Saudi Arabia bans women from driving because driving could lead to the spread of vice and temptation with women being able to leave their homes freely and interact with strangers, according to Islamic clerics. The ban applies to Saudi women and foreign women visiting the country. A campaign was launched by women’s rights activists in the country last month through a Facebook page called, “Teach me how to drive so I can protect myself,” urging Saudi authorities to lift the ban while encouraging Saudi women to defy it by learning to drive.
Manal al-Sharif, a 32-year-old IT expert and divorcee, has been a leader in the campaign, although she did remove herself from the movement after being arrested and imprisoned for driving while her son was in the hospital with an infection and because of concern that she might be stripped of custody.
Al-Sharif’s story has become something of an internet sensation and has garnered support from United States Congresswomen. The support is much needed. Among the Congresswomen supporting the Women2Drive campaign are Nancy Pelosi (D-Calif.), Karen Bass (D-Calif.), Donna Christensen (D-Virigin Islands), Carolyn Maloney (D-NY), Mazie Hirono (D-Hawaii), Lucille Roybal-Allard (D-Calif.), Doris Matsui (D-Calif.), Gwen Moore (D-Wis.), and Tammy Baldwin (D-Wis.).
An open-letter from congresswomen showcases the support for the Saudi Women’s Right to Drive initiative, “Guaranteeing human rights for women is inextricably linked to a larger struggle for peace, development, and uniting for meaningful change. We strongly believe we owe it to the women ofthe world to shine a spotlight on the status oftheir rights in an effort to improve them and believe your actions do just that.”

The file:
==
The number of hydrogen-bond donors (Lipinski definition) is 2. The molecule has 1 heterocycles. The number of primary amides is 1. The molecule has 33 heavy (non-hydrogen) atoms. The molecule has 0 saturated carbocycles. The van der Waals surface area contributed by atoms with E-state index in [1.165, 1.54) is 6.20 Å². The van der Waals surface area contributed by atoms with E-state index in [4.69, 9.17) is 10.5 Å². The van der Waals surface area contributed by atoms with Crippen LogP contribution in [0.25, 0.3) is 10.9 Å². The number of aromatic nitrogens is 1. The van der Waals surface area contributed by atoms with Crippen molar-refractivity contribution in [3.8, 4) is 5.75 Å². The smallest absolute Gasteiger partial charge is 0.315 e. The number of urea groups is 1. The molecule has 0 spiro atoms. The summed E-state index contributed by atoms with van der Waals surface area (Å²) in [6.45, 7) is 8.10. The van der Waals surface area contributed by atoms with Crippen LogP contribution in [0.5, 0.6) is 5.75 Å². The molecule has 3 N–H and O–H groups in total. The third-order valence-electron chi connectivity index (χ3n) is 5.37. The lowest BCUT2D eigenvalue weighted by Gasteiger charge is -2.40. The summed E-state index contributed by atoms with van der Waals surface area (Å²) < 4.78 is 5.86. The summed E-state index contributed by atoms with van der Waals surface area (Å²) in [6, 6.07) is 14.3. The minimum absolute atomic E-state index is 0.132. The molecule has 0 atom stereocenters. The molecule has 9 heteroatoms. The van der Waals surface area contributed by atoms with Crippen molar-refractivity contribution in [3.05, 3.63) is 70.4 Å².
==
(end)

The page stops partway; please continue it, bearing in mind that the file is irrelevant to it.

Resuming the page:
The Women2Drive Campaign has some rules that participants in Saudi Arabia are asked to follow. These rules include being in possession of a driver’s license and driver her own car, obeying traffic laws and not challenging authorities if stopped for questioning, if pulled over to, “firmly demand to be informed of which laws have been violated. Until now there is not one traffic law that prohibits a woman from driving her own vehicle herself” and adhere to the dress code (hijab) while driving.
The launch of the campaign was on June 17th with the campaign announcement reading, “We will not stop exercising this right until you find us a solution.”
On the day of the Women2Drive launch Nancy Pelosi and several other Congresswomen started tweeting out their support of the Saudi women’s rights activists.
Pelosi’s tweet said, “Beep beep and solidarity to the Saudi women & supporters challenging the driving ban!”
Rep. Karen Bass’ tweet read, “I stand in solidarity with Saudi Arabian women participating in the #Women2Drive Campaign today.”
Delegate Donna Christensen’s twitter update read, “In my doc practice some US men did everything to prevent wives driving. They couldn’t! Drive SA women Drive!”
Women from all over the world have been tweeting support of Saudi women drivers by using the hashtag #Women2Drive on Twitter. However, some opposed to the women’s rights activist have been using social media to hinder the campaign and prevent Saudi women from driving. One of the campaigns opposing the Women2Drive campaign was one on Facebook calling for the whipping of women who drive on June 17th. The counter protest was quickly shut down by Facebook for the blatant violation of user policies (3.7. inciting violence).